Pre-market stock: US economy moving through delta

That was the view of Ian Shepherdson, chief economist at Pantheon Macroeconomics, after looking at US retail sales data for August.

“We see only very modest evidence that the spread of the delta variable is having an impact on demand,” Veronica Clark and Andrew Hollenhurst of Citi said in a note to clients.

Another indication: There were 332,000 initial jobless claims in the US last week. That’s only a slight increase from the previous week, when claims reached a low epidemic level.

The four-week moving average has now fallen to 335,800 claims, its best level in the Covid-19 era, according to Jim Reed of Deutsche Bank.

This does not mean that the delta variable has no effect. Seats at restaurants in the US appear to have fallen sharply in recent days, according to Data from OpenTable.

On the Radar: In August, spending at restaurants was flat on a monthly basis. Grocery spending also rose 1.8%, indicating that Americans are choosing to eat more at home again.

Nor can we forget the contradictory US jobs report for August, when only 235K jobs were added. Restaurants and bars recorded a loss of 42,000 jobs.

The big picture: The data is promising, but it’s also messy. Price increases due to inflation can contribute to higher retail sales, blurring the picture. In addition, there is a significant element of uncertainty about the economic trajectory with the arrival of cooler weather. The Federal Reserve, which meets next week, has no easy task to chart the path forward.

For now, many choose to look on the bright side. New variables may affect economic recovery, but they may be much less harmful than they were early in the pandemic, as vaccines help consumers feel more confident and allow governments to avoid reimposing strict rules.

“You’ll notice more resilience with each wave,” Jeffrey Sachs, head of investment strategy for Europe, Middle East and Africa at private Citibank, predicted earlier this week.

Wall Street is unfazed by a possible “Lehman moment” in China

The collapse of Lehman Brothers 13 years ago this week showed how the collapse of one company can send shock waves around the world.

Now, more than a decade later, US policymakers and investors are watching closely as a massive real estate developer thousands of miles away teeters on the brink of default, my CNN Business colleague Matt Egan reports.

Catch-up: The risk is that the collapse of Evergrande, a Chinese real estate company with a staggering $300 billion in debt, could set off a chain reaction that spreads abroad.

“Some fear the evergrande crash will have systemic risks on par with the impact of the Lehman Brothers crash on the US stock market,” Ed Yardeni, head of Yardeni Research, wrote in a note to clients on Thursday.

Like Lehman in its heyday, Evergrande is huge. It is one of the largest companies in the world by revenue, and employs about 200,000 people.

But for now, investors are confident that the authorities in Beijing will use their extensive control over the Chinese economy to limit the damage. So far, there is no evidence of infection spreading in US markets.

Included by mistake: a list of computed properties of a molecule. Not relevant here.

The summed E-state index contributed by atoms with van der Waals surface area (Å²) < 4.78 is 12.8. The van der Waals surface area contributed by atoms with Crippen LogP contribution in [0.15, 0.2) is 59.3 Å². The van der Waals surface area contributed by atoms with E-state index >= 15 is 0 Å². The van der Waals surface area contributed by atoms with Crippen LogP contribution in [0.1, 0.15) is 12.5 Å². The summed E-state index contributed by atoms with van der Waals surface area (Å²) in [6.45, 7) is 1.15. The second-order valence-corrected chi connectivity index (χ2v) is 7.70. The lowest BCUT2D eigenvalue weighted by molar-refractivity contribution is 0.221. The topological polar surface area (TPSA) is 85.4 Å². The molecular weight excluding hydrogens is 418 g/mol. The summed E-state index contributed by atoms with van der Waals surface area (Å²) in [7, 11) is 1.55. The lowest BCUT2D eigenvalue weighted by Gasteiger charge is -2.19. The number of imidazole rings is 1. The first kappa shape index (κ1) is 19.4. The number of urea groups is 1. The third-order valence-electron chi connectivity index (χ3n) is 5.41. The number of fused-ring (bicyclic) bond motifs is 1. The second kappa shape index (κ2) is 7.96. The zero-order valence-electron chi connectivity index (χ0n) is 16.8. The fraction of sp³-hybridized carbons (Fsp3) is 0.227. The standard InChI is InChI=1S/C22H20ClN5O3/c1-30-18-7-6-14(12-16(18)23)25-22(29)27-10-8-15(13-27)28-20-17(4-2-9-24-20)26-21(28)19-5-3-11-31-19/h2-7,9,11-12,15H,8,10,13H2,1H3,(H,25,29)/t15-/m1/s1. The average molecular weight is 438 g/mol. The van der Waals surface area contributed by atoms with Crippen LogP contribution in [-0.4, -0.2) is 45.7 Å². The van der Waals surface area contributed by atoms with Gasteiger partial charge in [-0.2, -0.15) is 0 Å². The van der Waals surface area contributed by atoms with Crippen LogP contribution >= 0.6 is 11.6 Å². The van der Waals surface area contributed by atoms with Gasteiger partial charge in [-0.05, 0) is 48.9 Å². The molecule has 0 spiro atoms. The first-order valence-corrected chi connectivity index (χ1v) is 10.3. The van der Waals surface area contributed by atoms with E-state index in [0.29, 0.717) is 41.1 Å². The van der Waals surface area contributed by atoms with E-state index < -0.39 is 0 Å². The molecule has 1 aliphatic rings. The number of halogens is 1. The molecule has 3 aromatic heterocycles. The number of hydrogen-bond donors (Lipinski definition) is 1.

“I don’t think the collapse of Evergrande, and the financial problems of Chinese real estate companies more broadly, will reflect on the US economy,” Mark Zandi, chief economist at Moody’s Analytics, told CNN Business.

“We think the narrative of ‘Lehman’s China moment’ is very broad,” Simon McAdam, chief global economist at Capital Economics, wrote in a note Thursday. Even the chaotic meltdown of Evergrande would have “little global impact beyond some of the market disruption,” McAdam said.

However, only time will tell how systemically important the company really is — and what Beijing might do to cushion the blow.

These were the most important IPOs of this week

The companies that debuted on the US public market this week are generating tons of hype, capitalizing on investor enthusiasm for new stocks in industries ranging from software to sportswear.

The highlights: ForgeRock, a San Francisco-based company that makes identity verification software, raised $275 million through the sale of its stock. Its shares also enjoyed significant growth on the first day of trading on the New York Stock Exchange, jumping 46% on Thursday.

Shares in Swiss sportswear brand On, backed by tennis star Roger Federer, have risen 56% above the company’s initial public offering price since Wednesday.

Thoughtworks, a technology consulting firm, saw its Nasdaq stock rise nearly 50% in its first two days of trading.

Bloomberg calculates that US stock market IPOs — excluding Special Purpose Acquisition Companies, or SPACS — raised nearly $4.4 billion this week.

A step back: Initial public offerings have had mixed returns this year. The Renaissance IPO exchange-traded fund, which tracks the largest newly listed public companies in the United States, is up just 7.3 percent since the start of the year, compared to a 19.1 percent rise in the S&P 500. Its top holdings include Snowflake, Palantir and Datadog. and Coinbase.

But new stocks have started to do better in recent months. Renaissance IPO ETFs rose 4.6% in the third quarter, versus a 4.1% increase in the S&P 500.

the following

Manchester United (manu) Reports results before US markets open.

Also today: University of Michigan survey of consumer confidence posts at 10 a.m. ET.

Coming next week: The Federal Reserve holds a policy meeting as investors scrutinize the central bank’s next steps.

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